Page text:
To start with, he spoke for almost fifty minutes which was way more than the allotted fifteen minutes. Several global leaders go into overtime during UNGA, so this was nothing unusual. However, his decision to speak extempore resulted in unnecessary dragging and repetition of points.

If we break down the components of his speech, he started with climate change before moving on to debt accumulation and money laundering for five minutes each, without really explaining how Pakistan’s debt was a UN problem? We know of course that none of Khan’s speeches can be complete with mentioning “everybody else before me was corrupt”, UN or no UN. 

For the next fifteen minutes, he spoke about Islamophobia and how it was all a fault of the West. He did take a dig at Musharraf’s enlightened moderation during this part, leaving once perplexed as to how this related to anything UNGA was convened for? For the next three minutes, he lamented how the US ditched Pakistan and the militant groups after the first Afghan war. He did claim that after he assumed power, his government, with support from all political parties, decided to go after “whatever remained of” the militant groups. Just one factual problem here. The decision to go all out after militant groups was taken in 2014 after the Army Public school attack in Peshawar. That when the all parties conference, including PTI, convened by the then government had passed the National Action Plan. He spent the next five minutes on how Modi didn’t respond positively to his peace efforts before going on to school the UNGA members about the history of Modi and RSS in Gujrat. The first actual mention of Kashmir was in the 33rd minute of his speech, when he spoke about Pulwama, whereas the focus on Kashmir’s current situation was only in the last twelve minutes of his speech (when he had already spoken for a good 38 minutes).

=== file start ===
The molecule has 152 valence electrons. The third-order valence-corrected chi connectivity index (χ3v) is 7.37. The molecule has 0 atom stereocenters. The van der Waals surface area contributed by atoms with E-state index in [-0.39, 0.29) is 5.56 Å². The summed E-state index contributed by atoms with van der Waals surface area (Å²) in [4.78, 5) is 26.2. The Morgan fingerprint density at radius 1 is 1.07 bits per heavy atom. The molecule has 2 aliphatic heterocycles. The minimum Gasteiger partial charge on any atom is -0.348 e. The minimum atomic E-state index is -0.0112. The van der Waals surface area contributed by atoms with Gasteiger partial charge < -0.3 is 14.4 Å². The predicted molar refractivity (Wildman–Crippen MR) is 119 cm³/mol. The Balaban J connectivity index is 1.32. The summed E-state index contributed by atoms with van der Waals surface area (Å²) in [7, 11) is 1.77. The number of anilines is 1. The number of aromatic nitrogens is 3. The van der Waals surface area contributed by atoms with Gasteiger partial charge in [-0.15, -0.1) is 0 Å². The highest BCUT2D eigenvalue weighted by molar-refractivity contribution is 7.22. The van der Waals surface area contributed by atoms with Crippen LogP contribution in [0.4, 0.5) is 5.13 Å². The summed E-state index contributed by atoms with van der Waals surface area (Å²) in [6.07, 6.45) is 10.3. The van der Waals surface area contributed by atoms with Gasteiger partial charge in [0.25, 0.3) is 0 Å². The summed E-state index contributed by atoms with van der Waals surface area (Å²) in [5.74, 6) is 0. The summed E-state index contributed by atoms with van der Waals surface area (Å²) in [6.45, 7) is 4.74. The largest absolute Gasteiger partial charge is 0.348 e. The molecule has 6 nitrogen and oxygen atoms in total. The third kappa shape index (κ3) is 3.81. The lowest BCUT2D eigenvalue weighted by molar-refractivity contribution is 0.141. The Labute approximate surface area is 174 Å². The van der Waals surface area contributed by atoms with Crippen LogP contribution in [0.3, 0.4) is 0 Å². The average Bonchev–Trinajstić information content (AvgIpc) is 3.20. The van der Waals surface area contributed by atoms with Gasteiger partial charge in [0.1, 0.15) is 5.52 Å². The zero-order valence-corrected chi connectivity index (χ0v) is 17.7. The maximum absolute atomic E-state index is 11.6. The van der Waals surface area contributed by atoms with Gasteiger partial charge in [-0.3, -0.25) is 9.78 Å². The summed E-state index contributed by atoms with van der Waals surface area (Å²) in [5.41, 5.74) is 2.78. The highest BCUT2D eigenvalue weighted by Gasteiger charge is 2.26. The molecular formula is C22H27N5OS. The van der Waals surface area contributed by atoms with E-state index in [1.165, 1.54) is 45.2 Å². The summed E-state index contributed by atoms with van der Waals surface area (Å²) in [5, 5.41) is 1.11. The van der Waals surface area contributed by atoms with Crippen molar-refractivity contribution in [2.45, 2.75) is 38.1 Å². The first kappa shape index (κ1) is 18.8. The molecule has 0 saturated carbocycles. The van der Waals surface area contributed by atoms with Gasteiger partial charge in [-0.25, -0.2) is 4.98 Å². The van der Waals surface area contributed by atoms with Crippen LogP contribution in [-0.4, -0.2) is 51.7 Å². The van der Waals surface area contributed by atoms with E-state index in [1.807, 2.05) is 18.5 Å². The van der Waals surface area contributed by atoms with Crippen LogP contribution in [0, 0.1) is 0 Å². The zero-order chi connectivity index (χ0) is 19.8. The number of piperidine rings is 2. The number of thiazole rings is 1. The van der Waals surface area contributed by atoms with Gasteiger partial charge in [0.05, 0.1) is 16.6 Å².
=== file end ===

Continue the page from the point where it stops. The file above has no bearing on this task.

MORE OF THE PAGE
In the last part of his speech as well, his main thrust during the twelve minutes was on warning the world leaders about threats of radicalization and a nuclear war. If he started with an effort earlier in his speech to quell Islamophobia, the latter half came as a contradiction of sorts. If PM Khan thought that he could scare the world community to spring them to action, I am afraid that strategy would prove counterproductive. He would’ve been well advised to keep the spotlight on the humanitarian crisis in Kashmir and what could have been done practically to avert it. These tangible steps (lifting curfew, releasing prisoners, and right of self-determination) appeared only in the very last minute of his speech.

Did he really think that he needed to give history lessons to the world leaders assembled in the UNGA hall? Did they not know about Modi’s past and what he did to Muslims in Gujarat? Were they not aware of his journey from being banned from entry to United States to “Howdy Modi” and the reason behind it?